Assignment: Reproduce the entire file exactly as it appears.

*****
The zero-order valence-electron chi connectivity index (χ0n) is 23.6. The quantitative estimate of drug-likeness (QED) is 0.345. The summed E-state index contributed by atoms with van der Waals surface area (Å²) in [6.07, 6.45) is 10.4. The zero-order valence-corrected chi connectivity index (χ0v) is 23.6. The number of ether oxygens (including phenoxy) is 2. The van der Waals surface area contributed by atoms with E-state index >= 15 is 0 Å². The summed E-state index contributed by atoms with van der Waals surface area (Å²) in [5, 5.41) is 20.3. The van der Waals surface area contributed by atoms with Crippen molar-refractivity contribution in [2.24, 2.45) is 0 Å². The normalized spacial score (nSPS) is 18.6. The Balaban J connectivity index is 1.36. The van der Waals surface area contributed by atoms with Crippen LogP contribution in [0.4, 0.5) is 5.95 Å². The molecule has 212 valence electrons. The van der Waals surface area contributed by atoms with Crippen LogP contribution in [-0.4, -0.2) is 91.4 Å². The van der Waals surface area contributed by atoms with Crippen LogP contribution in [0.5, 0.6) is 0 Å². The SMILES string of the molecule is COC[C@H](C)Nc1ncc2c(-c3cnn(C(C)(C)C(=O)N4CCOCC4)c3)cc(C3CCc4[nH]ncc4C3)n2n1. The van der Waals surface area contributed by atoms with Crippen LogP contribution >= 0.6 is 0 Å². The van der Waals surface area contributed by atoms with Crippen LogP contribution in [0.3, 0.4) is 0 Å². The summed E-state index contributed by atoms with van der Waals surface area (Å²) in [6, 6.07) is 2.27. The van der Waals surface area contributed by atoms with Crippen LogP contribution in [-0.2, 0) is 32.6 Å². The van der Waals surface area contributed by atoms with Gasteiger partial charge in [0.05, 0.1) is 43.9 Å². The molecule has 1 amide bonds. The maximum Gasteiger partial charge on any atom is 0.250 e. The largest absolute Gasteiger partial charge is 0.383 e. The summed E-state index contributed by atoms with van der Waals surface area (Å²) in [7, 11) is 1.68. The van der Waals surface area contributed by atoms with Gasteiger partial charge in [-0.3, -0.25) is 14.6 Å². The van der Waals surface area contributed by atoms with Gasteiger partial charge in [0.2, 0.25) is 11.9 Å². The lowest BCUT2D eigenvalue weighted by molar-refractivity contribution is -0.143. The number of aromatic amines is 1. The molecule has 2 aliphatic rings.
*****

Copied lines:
The zero-order valence-electron chi connectivity index (χ0n) is 23.6. The quantitative estimate of drug-likeness (QED) is 0.345. The summed E-state index contributed by atoms with van der Waals surface area (Å²) in [6.07, 6.45) is 10.4. The zero-order valence-corrected chi connectivity index (χ0v) is 23.6. The number of ether oxygens (including phenoxy) is 2. The van der Waals surface area contributed by atoms with E-state index >= 15 is 0 Å². The summed E-state index contributed by atoms with van der Waals surface area (Å²) in [5, 5.41) is 20.3. The van der Waals surface area contributed by atoms with Crippen molar-refractivity contribution in [2.24, 2.45) is 0 Å². The normalized spacial score (nSPS) is 18.6. The Balaban J connectivity index is 1.36. The van der Waals surface area contributed by atoms with Crippen LogP contribution in [0.4, 0.5) is 5.95 Å². The molecule has 212 valence electrons. The van der Waals surface area contributed by atoms with Crippen LogP contribution in [-0.4, -0.2) is 91.4 Å². The van der Waals surface area contributed by atoms with Crippen LogP contribution in [0.5, 0.6) is 0 Å². The SMILES string of the molecule is COC[C@H](C)Nc1ncc2c(-c3cnn(C(C)(C)C(=O)N4CCOCC4)c3)cc(C3CCc4[nH]ncc4C3)n2n1. The van der Waals surface area contributed by atoms with Crippen LogP contribution >= 0.6 is 0 Å². The van der Waals surface area contributed by atoms with Crippen LogP contribution in [0.3, 0.4) is 0 Å². The summed E-state index contributed by atoms with van der Waals surface area (Å²) in [6, 6.07) is 2.27. The van der Waals surface area contributed by atoms with Crippen LogP contribution in [-0.2, 0) is 32.6 Å². The van der Waals surface area contributed by atoms with Gasteiger partial charge in [0.05, 0.1) is 43.9 Å². The molecule has 1 amide bonds. The maximum Gasteiger partial charge on any atom is 0.250 e. The largest absolute Gasteiger partial charge is 0.383 e. The summed E-state index contributed by atoms with van der Waals surface area (Å²) in [7, 11) is 1.68. The van der Waals surface area contributed by atoms with Gasteiger partial charge in [-0.3, -0.25) is 14.6 Å². The van der Waals surface area contributed by atoms with Gasteiger partial charge in [0.2, 0.25) is 11.9 Å². The lowest BCUT2D eigenvalue weighted by molar-refractivity contribution is -0.143. The number of aromatic amines is 1. The molecule has 2 aliphatic rings.